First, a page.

The Application Control module described above allows users to regulate application activity using HIPS policies that are initially set by the developers of antivirus product. Applications reviewed within the Application Control context are divided into four categories: safe, threatening, strong restrictions, and low restrictions. These categories are used to define the level of restrictions that can be assigned to different applications (HIPS policies). Each category of applications is assigned a set of rules regulating application access to different resources (files, folders, registries, and network addresses). For example, if an application requests access to a specific resource, Application Control will check to see if that application has access rights to that resource, and will then act in line with the assigned rules.
Application Control also logs application launch records. This data can be used when investigating incidents and conducting various scans. An IT security professional or system administrator with this functionality at hand can promptly receive answers to the following questions in a standardized format:
- Which applications were launched and when over a specified period of time?
- On which computers and under which accounts did an application launch?
- How long has any given program been used?
These are the component functions (capabilities and ease of use) that determine how effectively a system administrator can put into place and maintain various security policies.
The balance between freedom of action and security
When selecting a data security model, it’s very important to achieve a reasonable balance between freedom of action and security.
Home users value the ability to install and use any software without limitations. Although the risk of infection is then higher than with a strict set of restrictions, a home user stores only his own personal information and can make his own decision about the risks of his data being disclosed or leaked.
In contrast, corporate users handle information that is not their own. The more stringent the control, the lower the data security risks: the leakage or loss of data that is critical to a business could lead to a standstill in a company’s business processes and, as a result, financial and reputation damages.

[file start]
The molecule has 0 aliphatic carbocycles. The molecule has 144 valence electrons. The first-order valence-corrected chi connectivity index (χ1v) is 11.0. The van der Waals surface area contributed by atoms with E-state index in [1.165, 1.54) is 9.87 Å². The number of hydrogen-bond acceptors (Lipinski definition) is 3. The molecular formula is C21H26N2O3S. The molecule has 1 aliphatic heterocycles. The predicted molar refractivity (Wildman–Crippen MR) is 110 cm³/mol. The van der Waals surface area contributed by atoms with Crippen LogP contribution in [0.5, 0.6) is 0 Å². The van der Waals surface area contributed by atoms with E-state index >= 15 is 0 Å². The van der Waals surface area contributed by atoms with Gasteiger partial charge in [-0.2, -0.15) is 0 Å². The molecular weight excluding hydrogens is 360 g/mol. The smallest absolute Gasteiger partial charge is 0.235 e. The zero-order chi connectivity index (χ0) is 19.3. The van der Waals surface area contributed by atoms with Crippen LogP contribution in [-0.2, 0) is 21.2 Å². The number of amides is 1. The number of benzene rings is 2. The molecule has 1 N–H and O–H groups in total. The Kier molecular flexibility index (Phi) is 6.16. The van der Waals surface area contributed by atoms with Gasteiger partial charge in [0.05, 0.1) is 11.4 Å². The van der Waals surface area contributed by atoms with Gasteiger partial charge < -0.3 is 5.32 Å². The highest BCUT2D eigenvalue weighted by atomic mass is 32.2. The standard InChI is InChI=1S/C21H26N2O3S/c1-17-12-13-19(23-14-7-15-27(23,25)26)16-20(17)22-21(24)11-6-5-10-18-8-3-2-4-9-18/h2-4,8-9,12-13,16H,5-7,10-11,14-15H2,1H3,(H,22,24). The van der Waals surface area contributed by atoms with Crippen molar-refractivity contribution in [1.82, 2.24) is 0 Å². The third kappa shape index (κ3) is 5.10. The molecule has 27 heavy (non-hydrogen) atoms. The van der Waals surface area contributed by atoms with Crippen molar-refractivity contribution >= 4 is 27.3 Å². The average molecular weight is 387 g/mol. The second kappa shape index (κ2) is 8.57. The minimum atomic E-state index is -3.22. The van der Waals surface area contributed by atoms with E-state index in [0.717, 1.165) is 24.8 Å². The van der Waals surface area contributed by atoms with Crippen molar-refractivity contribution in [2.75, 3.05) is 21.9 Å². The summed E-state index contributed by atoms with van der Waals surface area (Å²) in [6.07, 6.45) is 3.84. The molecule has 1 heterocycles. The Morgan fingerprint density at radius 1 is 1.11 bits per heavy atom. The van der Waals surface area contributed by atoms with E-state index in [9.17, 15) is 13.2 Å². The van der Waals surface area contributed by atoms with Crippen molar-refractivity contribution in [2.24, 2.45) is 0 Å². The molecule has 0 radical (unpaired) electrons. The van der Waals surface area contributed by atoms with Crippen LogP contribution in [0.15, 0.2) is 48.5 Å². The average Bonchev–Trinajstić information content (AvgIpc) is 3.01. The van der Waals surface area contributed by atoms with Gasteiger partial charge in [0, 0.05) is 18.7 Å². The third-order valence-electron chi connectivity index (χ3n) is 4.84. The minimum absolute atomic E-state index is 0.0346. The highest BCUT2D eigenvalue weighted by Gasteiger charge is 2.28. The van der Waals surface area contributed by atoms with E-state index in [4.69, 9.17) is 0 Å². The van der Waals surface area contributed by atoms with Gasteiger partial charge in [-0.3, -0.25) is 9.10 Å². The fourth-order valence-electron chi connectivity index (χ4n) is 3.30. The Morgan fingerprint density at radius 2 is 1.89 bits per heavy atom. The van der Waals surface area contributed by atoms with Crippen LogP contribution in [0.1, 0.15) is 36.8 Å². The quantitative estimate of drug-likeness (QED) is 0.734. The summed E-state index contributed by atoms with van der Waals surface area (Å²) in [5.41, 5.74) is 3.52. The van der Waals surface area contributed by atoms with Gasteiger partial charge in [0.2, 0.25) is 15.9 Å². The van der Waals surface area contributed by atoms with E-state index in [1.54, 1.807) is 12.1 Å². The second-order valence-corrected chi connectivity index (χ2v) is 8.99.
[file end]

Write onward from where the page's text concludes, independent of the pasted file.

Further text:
For companies, the balance between security and user freedom means a balance between potential risk and the level of convenience for corporate users. Smaller companies tend to prioritize user convenience and, as a result, they minimize restrictions for them. Meanwhile, larger corporate networks make security a top priority. Large companies use centralized security policies — standard rules for using corporate data resources. The ease of use is seen as less important than standardized software and maximum process transparency for sysadmins.
Typically, using a certain set of programs is sufficient for the needs of company employees. The ability to restrict software use to just those applications specified in rules set by an administrator and to block the remaining unwanted programs (unauthorized, illegitimate, or non-essential software) is a critically important option for corporate networks, not to mention command centers, industrial facilities, financial organizations, military agencies, and special purpose machines (such as ATMs and other types of terminals).
Maximum user convenience is offered in Default Allow, while Default Deny mode provides maximum security.
The traditional approach to protection: Default Allow
With Default Allow, the traditional choice for personal and corporate products, users can launch any applications except those that are blocked or those for which limitations have been put into place. This approach focuses on maximum user convenience.
Clearly, the ability to launch any application will require high quality detection technologies. In the Default Allow mode, all of the security components noted above play a role in the analysis of the executed programs. This helps detect both known and unknown threats. At the same time, detection quality will depend on the developer of the antivirus solution being used.
However, as noted above, antivirus companies more often than not are working to counteract virus writers; in other words, there is always some kind of malicious program that has not yet been detected by antivirus security. Furthermore, with the Default Allow mode, if a program is not on the denylist, then its launch and execution will be, by default, permitted. That means that Default Allow mode presumes a certain degree of risk: code that is allowed to launch could pose an as-of-yet unidentified threat.